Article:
From the first, national weather services were very much organized and structured to provide practical benefit – usually captured in some mission statement referencing the protection of lives and property. In the United States, for example, the early years of the Signal Service focused on public safety, but gave explicit, special attention to the safety of sailors on the Great Lakes, support for cotton agriculture, and river forecasts. With time, other sectors such as fire weather and aviation have been added to (or sometimes subtracted from) the mix.
For their part, governments, the public and weather-dependent business sectors have always seen the utility of weather forecasts, but at the same time hoped for improvement. And improvement there has been! For most of the past century, the focus has been on physics. It’s been tacitly assumed that the key to greater utility of weather forecasts lay in improving the accuracy of the physical forecasts themselves (predictions of temperature, winds, and precipitation, etc.), refining the specifics of weather-event location and duration, and extending the time horizon of forecasts from hours to days to weeks.
In recent years, however, as forecasts of physical atmospheric conditions have gotten better, the picture has changed. In judging the value of weather services by evaluating decisions and actions of individuals, emergency managers; federal, state, and local governments; and private businesses in the face of weather forecasts, it is increasingly evident the factors limiting forecast value today are largely social. Limitations in risk communication – both the crafting of mass messages and their interpretation. The role of individual past experience in shaping response. The emerging role of social media. Demographics – including but not limited to special issues with the elderly, the young, the sick, underrepresented groups, pet owners. The overlay of competing daily concerns for attention: jobs, education, kids, healthcare. Environmental justice (or, more commonly, its lack or deficiency). Social context and governing policy frameworks, including the relative emphasis given pre-event hazard mitigation versus emergency response, and much more.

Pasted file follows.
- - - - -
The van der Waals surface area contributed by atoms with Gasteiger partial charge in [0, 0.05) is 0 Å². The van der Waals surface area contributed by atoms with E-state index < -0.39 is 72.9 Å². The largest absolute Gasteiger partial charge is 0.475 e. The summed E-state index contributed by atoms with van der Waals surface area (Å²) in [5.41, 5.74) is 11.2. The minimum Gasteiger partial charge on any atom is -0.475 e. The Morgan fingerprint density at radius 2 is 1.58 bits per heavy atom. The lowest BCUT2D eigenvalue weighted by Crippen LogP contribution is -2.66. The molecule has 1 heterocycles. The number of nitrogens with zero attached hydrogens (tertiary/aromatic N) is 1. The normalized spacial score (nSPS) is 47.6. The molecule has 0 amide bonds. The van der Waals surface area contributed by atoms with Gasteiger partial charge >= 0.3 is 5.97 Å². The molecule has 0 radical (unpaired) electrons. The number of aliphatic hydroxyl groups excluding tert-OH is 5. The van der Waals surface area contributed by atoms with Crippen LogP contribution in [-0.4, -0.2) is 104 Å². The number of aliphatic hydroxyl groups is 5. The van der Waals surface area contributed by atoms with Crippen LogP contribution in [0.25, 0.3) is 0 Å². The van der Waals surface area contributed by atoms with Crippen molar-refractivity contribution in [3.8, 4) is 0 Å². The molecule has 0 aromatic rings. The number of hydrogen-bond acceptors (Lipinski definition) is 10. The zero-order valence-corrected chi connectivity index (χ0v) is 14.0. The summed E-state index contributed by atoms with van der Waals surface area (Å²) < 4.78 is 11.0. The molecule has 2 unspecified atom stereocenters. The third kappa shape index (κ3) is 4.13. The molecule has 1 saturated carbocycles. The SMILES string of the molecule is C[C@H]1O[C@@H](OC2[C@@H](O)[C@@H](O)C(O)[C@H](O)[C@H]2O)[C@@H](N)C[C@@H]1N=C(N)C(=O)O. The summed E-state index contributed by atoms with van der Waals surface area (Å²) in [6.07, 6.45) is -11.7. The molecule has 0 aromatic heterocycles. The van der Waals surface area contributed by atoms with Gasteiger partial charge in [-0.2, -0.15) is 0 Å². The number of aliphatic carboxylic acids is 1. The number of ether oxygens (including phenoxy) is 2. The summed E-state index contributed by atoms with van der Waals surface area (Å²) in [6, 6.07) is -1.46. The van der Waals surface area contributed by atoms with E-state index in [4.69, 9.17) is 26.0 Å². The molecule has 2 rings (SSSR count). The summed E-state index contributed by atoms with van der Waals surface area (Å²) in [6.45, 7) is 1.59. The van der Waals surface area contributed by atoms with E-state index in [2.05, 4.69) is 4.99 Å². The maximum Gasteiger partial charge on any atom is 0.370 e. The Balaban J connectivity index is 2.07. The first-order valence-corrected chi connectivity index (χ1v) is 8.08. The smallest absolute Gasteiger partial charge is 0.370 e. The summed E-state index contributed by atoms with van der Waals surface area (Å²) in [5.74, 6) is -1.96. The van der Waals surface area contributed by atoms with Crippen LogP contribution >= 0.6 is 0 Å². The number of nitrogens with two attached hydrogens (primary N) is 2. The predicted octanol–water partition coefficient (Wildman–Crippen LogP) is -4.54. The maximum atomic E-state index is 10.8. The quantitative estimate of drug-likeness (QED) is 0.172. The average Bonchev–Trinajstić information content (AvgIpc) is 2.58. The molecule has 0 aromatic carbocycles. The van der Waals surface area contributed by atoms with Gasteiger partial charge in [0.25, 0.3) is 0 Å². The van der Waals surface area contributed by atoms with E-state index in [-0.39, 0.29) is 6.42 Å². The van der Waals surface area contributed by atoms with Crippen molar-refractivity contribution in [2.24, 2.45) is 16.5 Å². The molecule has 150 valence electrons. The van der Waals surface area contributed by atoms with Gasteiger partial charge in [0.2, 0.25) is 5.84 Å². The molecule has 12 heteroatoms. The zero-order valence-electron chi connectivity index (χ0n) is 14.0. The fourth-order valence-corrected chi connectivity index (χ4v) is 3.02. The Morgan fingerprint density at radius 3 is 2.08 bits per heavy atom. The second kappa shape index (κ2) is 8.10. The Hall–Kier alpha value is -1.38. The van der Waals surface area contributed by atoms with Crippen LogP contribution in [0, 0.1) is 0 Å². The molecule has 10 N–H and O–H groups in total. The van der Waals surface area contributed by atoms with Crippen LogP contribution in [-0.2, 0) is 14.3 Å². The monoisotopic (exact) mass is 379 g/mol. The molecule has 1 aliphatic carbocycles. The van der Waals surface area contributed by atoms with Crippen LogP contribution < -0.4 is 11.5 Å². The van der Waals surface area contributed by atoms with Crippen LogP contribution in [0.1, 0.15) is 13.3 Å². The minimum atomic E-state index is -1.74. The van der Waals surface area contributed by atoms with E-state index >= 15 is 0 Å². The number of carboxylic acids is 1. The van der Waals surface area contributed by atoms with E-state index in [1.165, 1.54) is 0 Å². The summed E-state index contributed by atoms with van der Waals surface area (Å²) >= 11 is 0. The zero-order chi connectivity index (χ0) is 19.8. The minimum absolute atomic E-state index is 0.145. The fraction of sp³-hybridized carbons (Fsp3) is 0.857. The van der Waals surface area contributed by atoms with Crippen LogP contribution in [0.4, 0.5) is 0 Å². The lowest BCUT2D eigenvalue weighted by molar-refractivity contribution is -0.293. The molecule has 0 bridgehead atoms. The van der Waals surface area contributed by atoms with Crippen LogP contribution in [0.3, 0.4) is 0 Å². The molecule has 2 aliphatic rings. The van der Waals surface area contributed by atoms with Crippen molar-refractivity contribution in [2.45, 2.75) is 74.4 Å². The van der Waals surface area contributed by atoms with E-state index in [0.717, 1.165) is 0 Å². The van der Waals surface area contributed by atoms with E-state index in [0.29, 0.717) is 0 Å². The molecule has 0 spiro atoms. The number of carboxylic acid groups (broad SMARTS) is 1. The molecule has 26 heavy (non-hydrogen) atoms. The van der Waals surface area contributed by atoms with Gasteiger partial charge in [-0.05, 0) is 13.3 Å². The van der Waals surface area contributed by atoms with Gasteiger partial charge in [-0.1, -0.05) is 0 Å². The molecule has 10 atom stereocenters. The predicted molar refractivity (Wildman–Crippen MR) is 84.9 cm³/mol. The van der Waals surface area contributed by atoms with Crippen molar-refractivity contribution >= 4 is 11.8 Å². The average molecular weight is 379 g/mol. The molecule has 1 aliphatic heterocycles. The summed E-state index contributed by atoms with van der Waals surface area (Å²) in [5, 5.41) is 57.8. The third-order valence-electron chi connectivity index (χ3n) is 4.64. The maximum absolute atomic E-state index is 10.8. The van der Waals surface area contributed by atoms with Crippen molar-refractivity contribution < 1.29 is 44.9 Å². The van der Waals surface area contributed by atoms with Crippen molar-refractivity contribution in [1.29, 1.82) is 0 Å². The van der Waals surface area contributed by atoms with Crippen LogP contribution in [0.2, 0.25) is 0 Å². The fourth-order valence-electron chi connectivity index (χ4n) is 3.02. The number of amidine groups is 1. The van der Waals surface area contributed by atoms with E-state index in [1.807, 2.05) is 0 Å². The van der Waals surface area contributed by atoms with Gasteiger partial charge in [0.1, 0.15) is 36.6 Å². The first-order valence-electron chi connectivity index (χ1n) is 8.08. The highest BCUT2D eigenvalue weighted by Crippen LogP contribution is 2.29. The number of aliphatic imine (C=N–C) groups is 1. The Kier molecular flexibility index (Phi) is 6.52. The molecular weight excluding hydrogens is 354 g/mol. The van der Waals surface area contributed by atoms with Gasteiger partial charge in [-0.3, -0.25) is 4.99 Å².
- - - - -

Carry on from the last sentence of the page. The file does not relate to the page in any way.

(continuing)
And guess what? As meteorological sciences have advanced over the past century, so have the social sciences also emerged as separate disciplines in their own right and moved forward. Psychology, sociology, economics, geography, communication, and many other disciplines have been born and flowered – and now have much to offer in the way of insights about how and why we humans individually and in groups think and behave the way we do, including our development of and response to information of all sorts, including weather forecasts in particular.
Whew! Get the idea? Any short listing of the social side of the problem such as the above fails to do the justice to the challenge. To expand focus from weather observation and prediction per se to protection of life and property isn’t just an incremental step or small extension.
It’s a giant, transformational leap. (Wow! That sure is a big dog…)
The next two posts will respectively look more closely at (1) the nature of this leap, and (2) the public-policy implications.
 Please make allowances for the anachronisms – obviously none of this is the vernacular of the time…